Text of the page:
SARS-CoV-2 infection leading to Coronavirus disease 19 (COVID-19) rapidly became a worldwide health emergency due to its elevated infecting capacity, morbidity, and mortality. Parkinson's disease (PD) is the second most common neurodegenerative disorder and, nowadays the relationship between SARS-CoV-2 outbreak and PD reached a great interest. Apparently independent one from the other, both diseases share some pathogenetic and clinical features. The relationship between SARS-CoV-2 infection and PD is complex and it depends on the direction of the association that is which of the two diseases comes first. Some evidence suggests that SARS-CoV-2 infection might be a possible risk factor for PD wherein the exposure to SARS-CoV-2 increase the risk for PD. This perspective comes out from the increasing cases of parkinsonism following COVID-19 and also from the anatomical structures affected in both COVID-19 and early PD such as olfactory bulb and gastrointestinal tract resulting in the same symptoms such as hyposmia and constipation. Furthermore, there are many reported cases of patients who developed hypokinetic extrapyramidal syndrome following SARS-CoV-2 infection although these would resemble a post-encephalitic conditions and there are to date relevant data to support the hypothesis that SARS-CoV-2 infection is a risk factor for the development of PD. Future large, longitudinal and population-based studies are needed to better assess whether the risk of developing PD after COVID-19 exists given the short time span from the starting of pandemic. Indeed, this brief time-window does not allow the precise estimation of the incidence and prevalence of PD after pandemic when compared with pre-pandemic era. If the association between SARS-CoV-2 infection and PD pathogenesis is actually putative, on the other hand, vulnerable PD patients may have a greater risk to develop COVID-19 being also more prone to develop a more aggressive disease course. Furthermore, PD patients with PD showed a worsening of motor and non-motor symptoms during COVID-19 outbreak due to both infection and social restriction. As well, the worries related to the risk of being infected should not be neglected. Here we summarize the current knowledge emerging about the epidemiological, pathogenetic and clinical relationship between SARS-CoV-2 infection and PD.

Iacono, S., Schirò, G., Davì, C., Mastrilli, S., Abbott, M., Guajana, F., et al. (2023). COVID-19 and neurological disorders: what might connect Parkinson's disease to SARS-CoV-2 infection [10.3389/fneur.2023.1172416].

COVID-19 and neurological disorders: what might connect Parkinson's disease to SARS-CoV-2 infection

Iacono, Salvatore;Abbott, Michelle;Guajana, Fabrizio;Arnao, Valentina;Aridon, Paolo;Ragonese, Paolo;Gagliardo, Cesare;Colomba, Claudia;Scichilone, Nicola;D'Amelio, Marco
2023-05-18

Abstract

SARS-CoV-2 infection leading to Coronavirus disease 19 (COVID-19) rapidly became a worldwide health emergency due to its elevated infecting capacity, morbidity, and mortality. Parkinson's disease (PD) is the second most common neurodegenerative disorder and, nowadays the relationship between SARS-CoV-2 outbreak and PD reached a great interest. Apparently independent one from the other, both diseases share some pathogenetic and clinical features. The relationship between SARS-CoV-2 infection and PD is complex and it depends on the direction of the association that is which of the two diseases comes first. Some evidence suggests that SARS-CoV-2 infection might be a possible risk factor for PD wherein the exposure to SARS-CoV-2 increase the risk for PD. This perspective comes out from the increasing cases of parkinsonism following COVID-19 and also from the anatomical structures affected in both COVID-19 and early PD such as olfactory bulb and gastrointestinal tract resulting in the same symptoms such as hyposmia and constipation. Furthermore, there are many reported cases of patients who developed hypokinetic extrapyramidal syndrome following SARS-CoV-2 infection although these would resemble a post-encephalitic conditions and there are to date relevant data to support the hypothesis that SARS-CoV-2 infection is a risk factor for the development of PD. Future large, longitudinal and population-based studies are needed to better assess whether the risk of developing PD after COVID-19 exists given the short time span from the starting of pandemic. Indeed, this brief time-window does not allow the precise estimation of the incidence and prevalence of PD after pandemic when compared with pre-pandemic era. If the association between SARS-CoV-2 infection and PD pathogenesis is actually putative, on the other hand, vulnerable PD patients may have a greater risk to develop COVID-19 being also more prone to develop a more aggressive disease course. Furthermore, PD patients with PD showed a worsening of motor and non-motor symptoms during COVID-19 outbreak due to both infection and social restriction. As well, the worries related to the risk of being infected should not be neglected. Here we summarize the current knowledge emerging about the epidemiological, pathogenetic and clinical relationship between SARS-CoV-2 infection and PD.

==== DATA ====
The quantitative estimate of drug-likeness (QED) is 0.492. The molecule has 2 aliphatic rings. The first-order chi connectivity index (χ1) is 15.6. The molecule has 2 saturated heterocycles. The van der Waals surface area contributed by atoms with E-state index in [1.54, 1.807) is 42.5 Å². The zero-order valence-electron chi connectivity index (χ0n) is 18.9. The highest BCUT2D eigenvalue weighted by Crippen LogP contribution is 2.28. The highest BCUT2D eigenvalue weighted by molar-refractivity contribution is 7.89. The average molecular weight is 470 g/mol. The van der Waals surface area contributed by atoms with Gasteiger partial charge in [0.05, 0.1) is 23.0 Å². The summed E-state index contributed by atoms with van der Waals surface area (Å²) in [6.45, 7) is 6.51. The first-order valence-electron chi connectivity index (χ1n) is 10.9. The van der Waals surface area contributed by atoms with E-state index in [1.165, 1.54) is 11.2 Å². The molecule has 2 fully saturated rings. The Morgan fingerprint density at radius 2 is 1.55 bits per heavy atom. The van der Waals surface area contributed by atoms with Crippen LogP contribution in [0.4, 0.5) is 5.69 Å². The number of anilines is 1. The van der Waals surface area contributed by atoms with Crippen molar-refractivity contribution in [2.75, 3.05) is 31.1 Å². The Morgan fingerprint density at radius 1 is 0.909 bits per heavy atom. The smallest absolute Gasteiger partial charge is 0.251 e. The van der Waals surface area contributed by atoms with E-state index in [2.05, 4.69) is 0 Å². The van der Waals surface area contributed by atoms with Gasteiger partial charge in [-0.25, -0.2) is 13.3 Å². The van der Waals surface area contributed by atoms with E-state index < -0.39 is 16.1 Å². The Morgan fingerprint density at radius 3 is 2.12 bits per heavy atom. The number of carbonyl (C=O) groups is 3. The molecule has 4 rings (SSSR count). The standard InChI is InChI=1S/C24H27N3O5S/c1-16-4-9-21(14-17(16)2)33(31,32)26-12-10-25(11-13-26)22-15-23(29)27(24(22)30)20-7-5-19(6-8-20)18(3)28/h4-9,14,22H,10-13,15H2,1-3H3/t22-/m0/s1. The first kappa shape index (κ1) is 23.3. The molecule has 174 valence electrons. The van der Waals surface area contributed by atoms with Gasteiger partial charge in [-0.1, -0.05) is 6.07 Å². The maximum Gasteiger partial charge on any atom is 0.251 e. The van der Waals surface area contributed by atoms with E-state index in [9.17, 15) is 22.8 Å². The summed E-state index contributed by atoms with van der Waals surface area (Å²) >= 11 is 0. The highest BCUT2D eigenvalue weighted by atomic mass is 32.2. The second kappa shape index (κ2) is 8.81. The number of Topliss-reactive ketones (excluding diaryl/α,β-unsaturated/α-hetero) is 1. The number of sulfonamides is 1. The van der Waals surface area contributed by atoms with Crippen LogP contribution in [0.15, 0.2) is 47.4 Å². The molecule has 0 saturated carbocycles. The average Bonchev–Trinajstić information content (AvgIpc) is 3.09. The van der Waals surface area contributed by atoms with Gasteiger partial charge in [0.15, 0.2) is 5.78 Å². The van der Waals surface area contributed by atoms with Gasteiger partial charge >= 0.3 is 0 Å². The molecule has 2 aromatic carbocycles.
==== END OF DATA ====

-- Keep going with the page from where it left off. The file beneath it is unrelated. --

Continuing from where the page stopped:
18-mag-2023
https://www.ncbi.nlm.nih.gov/pmc/articles/PMC10232873/
Iacono, S., Schirò, G., Davì, C., Mastrilli, S., Abbott, M., Guajana, F., et al. (2023). COVID-19 and neurological disorders: what might connect Parkinson's disease to SARS-CoV-2 infection [10.3389/fneur.2023.1172416].
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Utilizza questo identificativo per citare o creare un link a questo documento: https://hdl.handle.net/10447/600877
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